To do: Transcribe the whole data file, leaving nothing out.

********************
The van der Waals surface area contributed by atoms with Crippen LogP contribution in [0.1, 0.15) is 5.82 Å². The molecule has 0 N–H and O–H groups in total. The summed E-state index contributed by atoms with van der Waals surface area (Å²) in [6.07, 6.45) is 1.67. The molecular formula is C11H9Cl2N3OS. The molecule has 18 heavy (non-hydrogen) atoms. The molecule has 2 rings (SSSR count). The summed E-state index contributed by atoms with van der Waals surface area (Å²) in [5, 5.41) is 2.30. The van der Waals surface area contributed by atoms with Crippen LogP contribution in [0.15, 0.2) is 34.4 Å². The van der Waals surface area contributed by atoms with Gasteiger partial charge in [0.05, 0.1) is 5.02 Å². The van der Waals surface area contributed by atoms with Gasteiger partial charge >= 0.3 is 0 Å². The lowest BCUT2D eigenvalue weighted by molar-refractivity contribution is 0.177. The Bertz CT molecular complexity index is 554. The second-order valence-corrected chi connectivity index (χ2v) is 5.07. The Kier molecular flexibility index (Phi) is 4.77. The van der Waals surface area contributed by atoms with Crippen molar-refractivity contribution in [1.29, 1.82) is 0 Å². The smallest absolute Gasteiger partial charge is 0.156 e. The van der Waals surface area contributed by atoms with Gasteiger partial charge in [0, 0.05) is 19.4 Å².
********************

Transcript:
The van der Waals surface area contributed by atoms with Crippen LogP contribution in [0.1, 0.15) is 5.82 Å². The molecule has 0 N–H and O–H groups in total. The summed E-state index contributed by atoms with van der Waals surface area (Å²) in [6.07, 6.45) is 1.67. The molecular formula is C11H9Cl2N3OS. The molecule has 18 heavy (non-hydrogen) atoms. The molecule has 2 rings (SSSR count). The summed E-state index contributed by atoms with van der Waals surface area (Å²) in [5, 5.41) is 2.30. The van der Waals surface area contributed by atoms with Crippen LogP contribution in [0.15, 0.2) is 34.4 Å². The van der Waals surface area contributed by atoms with Gasteiger partial charge in [0.05, 0.1) is 5.02 Å². The van der Waals surface area contributed by atoms with Gasteiger partial charge >= 0.3 is 0 Å². The lowest BCUT2D eigenvalue weighted by molar-refractivity contribution is 0.177. The Bertz CT molecular complexity index is 554. The second-order valence-corrected chi connectivity index (χ2v) is 5.07. The Kier molecular flexibility index (Phi) is 4.77. The van der Waals surface area contributed by atoms with Crippen molar-refractivity contribution in [1.29, 1.82) is 0 Å². The smallest absolute Gasteiger partial charge is 0.156 e. The van der Waals surface area contributed by atoms with Gasteiger partial charge in [0, 0.05) is 19.4 Å².